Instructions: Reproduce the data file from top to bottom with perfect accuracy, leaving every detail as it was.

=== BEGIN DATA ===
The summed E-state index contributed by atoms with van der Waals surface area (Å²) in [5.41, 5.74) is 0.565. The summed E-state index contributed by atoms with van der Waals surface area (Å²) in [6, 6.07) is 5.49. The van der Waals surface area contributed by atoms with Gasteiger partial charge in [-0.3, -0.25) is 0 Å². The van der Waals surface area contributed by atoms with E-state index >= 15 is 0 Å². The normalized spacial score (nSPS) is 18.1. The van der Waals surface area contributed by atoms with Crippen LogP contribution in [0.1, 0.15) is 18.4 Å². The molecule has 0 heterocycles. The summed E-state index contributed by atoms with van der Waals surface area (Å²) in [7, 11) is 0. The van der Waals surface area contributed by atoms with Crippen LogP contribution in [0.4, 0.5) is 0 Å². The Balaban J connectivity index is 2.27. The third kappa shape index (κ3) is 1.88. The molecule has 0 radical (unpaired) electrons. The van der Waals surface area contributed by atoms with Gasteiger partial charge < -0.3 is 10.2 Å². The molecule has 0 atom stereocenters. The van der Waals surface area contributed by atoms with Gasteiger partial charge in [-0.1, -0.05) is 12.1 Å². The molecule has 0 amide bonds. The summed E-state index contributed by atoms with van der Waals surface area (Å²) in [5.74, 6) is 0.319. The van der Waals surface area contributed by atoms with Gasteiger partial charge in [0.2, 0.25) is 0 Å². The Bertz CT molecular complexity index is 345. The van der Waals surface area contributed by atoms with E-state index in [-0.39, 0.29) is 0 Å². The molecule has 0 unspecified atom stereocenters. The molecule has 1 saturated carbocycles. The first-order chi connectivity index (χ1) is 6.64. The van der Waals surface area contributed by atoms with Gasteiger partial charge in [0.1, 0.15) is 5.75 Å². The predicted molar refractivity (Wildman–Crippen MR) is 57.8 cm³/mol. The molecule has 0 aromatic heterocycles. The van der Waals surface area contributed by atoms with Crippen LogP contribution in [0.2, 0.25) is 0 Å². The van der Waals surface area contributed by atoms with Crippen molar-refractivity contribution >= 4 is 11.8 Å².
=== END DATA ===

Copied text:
The summed E-state index contributed by atoms with van der Waals surface area (Å²) in [5.41, 5.74) is 0.565. The summed E-state index contributed by atoms with van der Waals surface area (Å²) in [6, 6.07) is 5.49. The van der Waals surface area contributed by atoms with Gasteiger partial charge in [-0.3, -0.25) is 0 Å². The van der Waals surface area contributed by atoms with E-state index >= 15 is 0 Å². The normalized spacial score (nSPS) is 18.1. The van der Waals surface area contributed by atoms with Crippen LogP contribution in [0.1, 0.15) is 18.4 Å². The molecule has 0 heterocycles. The summed E-state index contributed by atoms with van der Waals surface area (Å²) in [7, 11) is 0. The van der Waals surface area contributed by atoms with Crippen LogP contribution in [0.4, 0.5) is 0 Å². The Balaban J connectivity index is 2.27. The third kappa shape index (κ3) is 1.88. The molecule has 0 radical (unpaired) electrons. The van der Waals surface area contributed by atoms with Gasteiger partial charge < -0.3 is 10.2 Å². The molecule has 0 atom stereocenters. The van der Waals surface area contributed by atoms with Gasteiger partial charge in [-0.1, -0.05) is 12.1 Å². The molecule has 0 amide bonds. The summed E-state index contributed by atoms with van der Waals surface area (Å²) in [5.74, 6) is 0.319. The van der Waals surface area contributed by atoms with Gasteiger partial charge in [0.2, 0.25) is 0 Å². The Bertz CT molecular complexity index is 345. The van der Waals surface area contributed by atoms with E-state index in [-0.39, 0.29) is 0 Å². The molecule has 0 unspecified atom stereocenters. The molecule has 1 saturated carbocycles. The first-order chi connectivity index (χ1) is 6.64. The van der Waals surface area contributed by atoms with Gasteiger partial charge in [0.1, 0.15) is 5.75 Å². The predicted molar refractivity (Wildman–Crippen MR) is 57.8 cm³/mol. The molecule has 0 aromatic heterocycles. The van der Waals surface area contributed by atoms with Crippen LogP contribution in [0.2, 0.25) is 0 Å². The van der Waals surface area contributed by atoms with Crippen molar-refractivity contribution >= 4 is 11.8 Å².